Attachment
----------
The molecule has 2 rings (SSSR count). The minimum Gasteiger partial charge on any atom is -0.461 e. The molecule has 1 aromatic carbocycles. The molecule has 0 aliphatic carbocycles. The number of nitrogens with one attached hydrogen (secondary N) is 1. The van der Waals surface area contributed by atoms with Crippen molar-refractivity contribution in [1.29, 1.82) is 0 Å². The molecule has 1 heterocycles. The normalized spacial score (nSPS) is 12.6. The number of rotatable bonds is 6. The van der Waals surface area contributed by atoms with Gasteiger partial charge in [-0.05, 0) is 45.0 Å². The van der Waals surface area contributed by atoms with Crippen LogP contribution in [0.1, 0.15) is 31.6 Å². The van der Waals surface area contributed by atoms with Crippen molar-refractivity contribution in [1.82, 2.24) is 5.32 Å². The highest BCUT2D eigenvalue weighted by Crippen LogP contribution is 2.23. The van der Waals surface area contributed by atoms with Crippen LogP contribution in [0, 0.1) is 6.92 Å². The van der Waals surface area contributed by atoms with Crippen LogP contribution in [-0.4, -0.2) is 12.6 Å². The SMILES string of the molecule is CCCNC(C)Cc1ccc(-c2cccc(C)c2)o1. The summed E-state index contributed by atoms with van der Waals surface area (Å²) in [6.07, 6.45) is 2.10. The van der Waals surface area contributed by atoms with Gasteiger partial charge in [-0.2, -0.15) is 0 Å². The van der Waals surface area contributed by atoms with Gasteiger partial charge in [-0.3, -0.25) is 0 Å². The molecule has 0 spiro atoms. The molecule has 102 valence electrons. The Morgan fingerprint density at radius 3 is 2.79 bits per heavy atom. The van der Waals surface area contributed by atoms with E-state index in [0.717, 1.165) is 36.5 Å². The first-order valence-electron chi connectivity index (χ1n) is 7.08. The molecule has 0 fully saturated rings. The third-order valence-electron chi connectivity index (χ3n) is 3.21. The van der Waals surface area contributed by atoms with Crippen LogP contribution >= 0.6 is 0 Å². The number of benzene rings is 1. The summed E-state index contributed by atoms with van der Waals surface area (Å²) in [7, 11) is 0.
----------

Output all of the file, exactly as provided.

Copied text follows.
The molecule has 2 rings (SSSR count). The minimum Gasteiger partial charge on any atom is -0.461 e. The molecule has 1 aromatic carbocycles. The molecule has 0 aliphatic carbocycles. The number of nitrogens with one attached hydrogen (secondary N) is 1. The van der Waals surface area contributed by atoms with Crippen molar-refractivity contribution in [1.29, 1.82) is 0 Å². The molecule has 1 heterocycles. The normalized spacial score (nSPS) is 12.6. The number of rotatable bonds is 6. The van der Waals surface area contributed by atoms with Gasteiger partial charge in [-0.05, 0) is 45.0 Å². The van der Waals surface area contributed by atoms with Crippen LogP contribution in [0.1, 0.15) is 31.6 Å². The van der Waals surface area contributed by atoms with Crippen molar-refractivity contribution in [1.82, 2.24) is 5.32 Å². The highest BCUT2D eigenvalue weighted by Crippen LogP contribution is 2.23. The van der Waals surface area contributed by atoms with Crippen LogP contribution in [0, 0.1) is 6.92 Å². The van der Waals surface area contributed by atoms with Crippen LogP contribution in [-0.4, -0.2) is 12.6 Å². The SMILES string of the molecule is CCCNC(C)Cc1ccc(-c2cccc(C)c2)o1. The summed E-state index contributed by atoms with van der Waals surface area (Å²) in [6.07, 6.45) is 2.10. The van der Waals surface area contributed by atoms with Gasteiger partial charge in [-0.2, -0.15) is 0 Å². The van der Waals surface area contributed by atoms with Gasteiger partial charge in [-0.3, -0.25) is 0 Å². The molecule has 0 spiro atoms. The molecule has 102 valence electrons. The Morgan fingerprint density at radius 3 is 2.79 bits per heavy atom. The van der Waals surface area contributed by atoms with E-state index in [0.717, 1.165) is 36.5 Å². The first-order valence-electron chi connectivity index (χ1n) is 7.08. The molecule has 0 fully saturated rings. The third-order valence-electron chi connectivity index (χ3n) is 3.21. The van der Waals surface area contributed by atoms with Crippen LogP contribution >= 0.6 is 0 Å². The number of benzene rings is 1. The summed E-state index contributed by atoms with van der Waals surface area (Å²) in [7, 11) is 0.